Recent links of note:
“Edward Daniel Clarke—collector of the world”
Edmund Richardson, Engelsberg Ideas
Edward Daniel Clarke (1769–1822) was an English polymath and adventurer before specialization delineated disciplines such as history and science. As the classics professor Edmund Richardson recounts in Engelsberg Ideas, Clarke found himself in Egypt in 1801 just as Napoleon’s forces were capitulating to the British. The French were made to forfeit their looted artifacts and Clarke, one of the only learned men present, was put in charge of sorting them out. Upon his return to London, he published The Tomb of Alexander (1805), in which he claimed a sarcophagus he had brought back was the legendary resting place of the great Macedonian—a thrilling story, only it was all a fiction. (He perhaps should have redirected his literary efforts towards writing mummy tales, as did Théophile Gautier to great success for a public still under the grip of Egyptomania several decades later.) As it turns out, Clarke had overlooked another item in his haul that would turn out to be much more valuable than any ruler’s tomb: the Rosetta Stone. Copies of its trilingual inscription fell into the hands of more serious scholars across Europe, and, thanks to the efforts of Champollion and others to decipher Egyptian scripts, Clarke’s sarcophagus was confirmed to have belonged not to Alexander, but to the pharaoh Nectanebo II. (Richardson notes gleefully, however, that the fourth-century A.D. Alexander Romance describes Nectanebo as the true father of Alexander—make of that what you will.)
“Leave me my illusions”
Nicholas Penny, London Review of Books
Coins, shells, suits of armor, mummies, fossils—all were collected, categorized, and preserved by the peculiar breed of aristocrats known as “antiquarians” discussed in a new book by Rosemary Hill, Time’s Witness: History in the Age of Romanticism. Unbound to institutions such as universities, antiquarians were the ancestors of today’s paleontologists, archaeologists, geologists, and other researchers of the past, as reports Nicholas Penny, the former director of the National Gallery in London. In this inspiring review, we see that the threat of cultural destruction can actually generate interest in culture’s preservation, such as during the dissolution of the monasteries, when the visibly ruined churches aroused powerful emotions and threw into circulation troves of long-hidden medieval manuscripts. The French Revolution, too, prompted figures such as Alexandre Lenoir to save religious and royal artifacts from destruction, in the same spirit as Chateaubriand’s Génie du christianisme (1802), written in response to the revolutionaries’ attacks on religion. Penny also describes the effect increased interest in Greco-Roman and medieval objects had on culture, especially in the realm of architecture, in which arguments about whether classical or Gothic influences were more appropriate for places of government, study, and worship raged throughout the nineteenth century.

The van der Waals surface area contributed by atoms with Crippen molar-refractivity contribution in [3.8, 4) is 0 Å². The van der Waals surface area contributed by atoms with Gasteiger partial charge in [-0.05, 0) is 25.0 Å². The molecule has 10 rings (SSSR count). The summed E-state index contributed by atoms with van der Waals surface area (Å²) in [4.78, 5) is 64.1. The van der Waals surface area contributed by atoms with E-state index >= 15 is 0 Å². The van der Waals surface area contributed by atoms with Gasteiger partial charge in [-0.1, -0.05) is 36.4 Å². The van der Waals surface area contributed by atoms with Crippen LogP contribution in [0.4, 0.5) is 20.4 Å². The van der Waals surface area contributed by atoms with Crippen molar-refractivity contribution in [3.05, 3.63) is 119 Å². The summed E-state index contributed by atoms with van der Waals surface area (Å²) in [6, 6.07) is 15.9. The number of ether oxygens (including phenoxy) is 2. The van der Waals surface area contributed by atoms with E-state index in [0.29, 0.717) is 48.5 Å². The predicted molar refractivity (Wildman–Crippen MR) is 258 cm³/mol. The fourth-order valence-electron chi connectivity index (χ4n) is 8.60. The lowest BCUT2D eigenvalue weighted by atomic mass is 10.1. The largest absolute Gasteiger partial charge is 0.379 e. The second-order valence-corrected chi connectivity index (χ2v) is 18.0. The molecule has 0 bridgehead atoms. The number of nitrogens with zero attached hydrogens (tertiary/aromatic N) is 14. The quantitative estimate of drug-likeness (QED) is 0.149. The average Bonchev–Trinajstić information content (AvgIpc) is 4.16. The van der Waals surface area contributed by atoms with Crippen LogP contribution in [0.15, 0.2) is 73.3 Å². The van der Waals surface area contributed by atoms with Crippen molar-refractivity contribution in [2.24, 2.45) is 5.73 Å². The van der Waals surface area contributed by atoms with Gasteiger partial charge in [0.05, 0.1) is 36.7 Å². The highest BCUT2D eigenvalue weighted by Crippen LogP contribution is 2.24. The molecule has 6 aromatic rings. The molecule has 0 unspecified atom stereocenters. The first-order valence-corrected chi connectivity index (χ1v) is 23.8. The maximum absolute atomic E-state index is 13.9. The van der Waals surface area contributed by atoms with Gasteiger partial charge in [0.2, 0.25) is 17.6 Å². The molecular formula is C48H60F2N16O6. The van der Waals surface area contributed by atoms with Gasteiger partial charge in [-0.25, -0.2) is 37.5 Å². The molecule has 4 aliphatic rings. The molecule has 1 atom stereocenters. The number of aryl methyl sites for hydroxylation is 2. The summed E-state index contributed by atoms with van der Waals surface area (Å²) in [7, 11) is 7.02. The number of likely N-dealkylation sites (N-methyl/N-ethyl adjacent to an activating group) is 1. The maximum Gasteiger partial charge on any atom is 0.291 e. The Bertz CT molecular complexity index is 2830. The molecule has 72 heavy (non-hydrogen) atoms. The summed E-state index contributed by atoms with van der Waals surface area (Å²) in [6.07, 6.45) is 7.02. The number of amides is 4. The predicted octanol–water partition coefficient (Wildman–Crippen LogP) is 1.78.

“Fabulous creatures: Moreau at Waddesdon Manor”
Jackie Wullschläger, The Financial Times
Visitors to the Met might be familiar with a strange painting in which a young man on a rocky precipice stares nervously at a female-headed, long-winged sphinx pawing on his chest; gray limbs of his less fortunate predecessors lie in a jumble beneath his feet. The artist behind Oedipus and the Sphinx (1864), Gustave Moreau, is less famous today than some of his late-nineteenth-century French contemporaries, but he nevertheless exerted a powerful influence on Symbolist painters and writers as well as later surrealists such as André Breton. As Jackie Wullschläger notes in the Financial Times, a contemporary compared his prismatic paintings to those of a jeweller who, “drunk on color, had ground up rubies, sapphires, emeralds, topazes, pearls and mother-of-pearl to make his palette.” Moreau, who once called himself an “assembler of dreams,” was commissioned by his patron Antony Roux to illustrate Jean de La Fontaine’s seventeenth-century Fables; a new exhibition of these watercolors has just opened at the faux-Renaissance chateau Waddesdon Manor in Buckinghamshire, England. His most famous student, Henri Matisse, recalled that Moreau “didn’t show us how to paint; he roused our imagination,” and these variegated pictures contain a dreamlike mix of anthropomorphized animals, orientalist motifs, jungle vegetation, and glittering metal objects. Moreau’s house museum in Paris, an under-the-radar attraction in the Ninth Arrondissement, will next host the watercolors, not shown publicly since 1906.
“Music for a While #48: Bach and Bach-ish.” Jay Nordlinger, The New Criterion’s music critic, talks music—but, more important, plays music.
“New villages,” by Seamus Flaherty. A review of The Utopians: Six Attempts to Build the Perfect Society by Anna Neima.